The oxymoron hitting retail property – a ‘growth recession’

The Lazarus of the Australian economy – consumer spending – seems to be starting to recover from the dead zone created by Budget-related shocks. But how long can it last? The long-term prognosis remains troubling.

BT Investment Management’s Real Estate Investment Trust (REIT) Portfolio Manager Julia Forrest explores the relationship between consumer spending and retail property.

A growth recession?

As I am sure all readers will recall from their school days, an oxymoron is a combination of contradictory words. Cruel kindness, for example. The term comes from the Greek for ‘pointedly foolish’, but those in Australian retail property may be feeling that the somewhat oxymoronic-sounding ‘growth recession’ is more serious than that.

As we have written previously, virtually none of the Federal Government’s cuts and increased costs is likely to be passed through the Senate. This is good news for the retail sector as if some of these measures were to make it through annual household income would drop by over $600, causing big spenders on low to medium incomes to think twice about splashing out on the next big purchase.

While a small bounce back in consumer confidence has seen a slight pick-up in retail sales over the last few weeks, this may not be enough to save spenders from having to tighten their belts and save the retail property sector from pain. For over five quarters Australia has registered annual growth at less than 1%, which is disturbing news considering Australia’s population growth stands at 1.8%.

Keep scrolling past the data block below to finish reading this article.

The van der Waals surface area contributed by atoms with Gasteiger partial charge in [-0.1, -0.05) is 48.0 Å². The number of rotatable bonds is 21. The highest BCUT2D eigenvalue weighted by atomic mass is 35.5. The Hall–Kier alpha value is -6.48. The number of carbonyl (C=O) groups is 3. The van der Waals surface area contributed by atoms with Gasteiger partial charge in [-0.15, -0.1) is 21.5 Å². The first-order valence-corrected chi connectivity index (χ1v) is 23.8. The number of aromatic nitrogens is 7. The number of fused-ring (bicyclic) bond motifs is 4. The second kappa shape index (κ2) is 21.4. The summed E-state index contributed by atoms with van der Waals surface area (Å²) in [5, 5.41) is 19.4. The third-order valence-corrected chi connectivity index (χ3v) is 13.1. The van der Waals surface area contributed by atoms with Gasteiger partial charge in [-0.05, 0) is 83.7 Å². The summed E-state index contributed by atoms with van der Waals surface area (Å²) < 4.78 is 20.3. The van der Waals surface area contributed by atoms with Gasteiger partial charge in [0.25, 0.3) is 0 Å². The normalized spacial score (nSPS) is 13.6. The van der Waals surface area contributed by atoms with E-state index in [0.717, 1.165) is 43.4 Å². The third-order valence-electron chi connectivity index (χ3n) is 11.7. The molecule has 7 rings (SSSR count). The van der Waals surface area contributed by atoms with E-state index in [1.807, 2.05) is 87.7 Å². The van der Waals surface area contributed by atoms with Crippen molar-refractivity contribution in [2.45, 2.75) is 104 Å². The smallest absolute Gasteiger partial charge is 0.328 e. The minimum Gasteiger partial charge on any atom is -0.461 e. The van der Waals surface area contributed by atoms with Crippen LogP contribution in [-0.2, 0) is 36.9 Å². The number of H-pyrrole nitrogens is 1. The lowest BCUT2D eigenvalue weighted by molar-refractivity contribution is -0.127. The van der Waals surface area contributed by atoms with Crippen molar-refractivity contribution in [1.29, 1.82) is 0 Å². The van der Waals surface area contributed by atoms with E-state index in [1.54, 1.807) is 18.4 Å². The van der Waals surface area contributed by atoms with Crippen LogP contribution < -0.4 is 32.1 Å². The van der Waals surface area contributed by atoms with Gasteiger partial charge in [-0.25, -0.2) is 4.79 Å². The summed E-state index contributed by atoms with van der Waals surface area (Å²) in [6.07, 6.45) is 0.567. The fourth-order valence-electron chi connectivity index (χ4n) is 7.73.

It’s almost like a recession on an economic growth per capita basis and that is why things are tough for retail and likely to remain tough.

GDP per capita is moderating…


…affecting retail sales in 2014


There’s a strong warning signal for retail sales

Over the past three years interest rate cuts have prompted some improvement in retail sales. Even with rates kept at historic lows this streak won’t continue. Australians just aren’t interested in borrowing – they’re keeping 24 months ahead of their mortgage repayments and getting better at saving. Consumers have already stopped spending on big ticket items like overseas holidays and cars – new car sales are falling 3% year on year.

Looking to the future, there’s one warning signal investors must not miss – household income growth – and this has dropped from 11% in 2007 to just 3.5% in 2013. This typically correlates with a 2% drag on retail sales, which, closely followed by falling rents, weakens retail property yields.

What it will take for conditions to improve?

There’s still a world of opportunity in retail property if you know where to look. Very high population growth in Australia (the highest in the developed world) ensures continued demand for quality shopping centres, but there are some major challenges ahead – rising online sales, the growth recession and lacklustre pay rises will be compounded when interest rates rise once again.

For a sustained increase in retail spending and a retail property boom, we need to see improving income growth, solid house price growth and growing confidence in the economy and the Federal Government.


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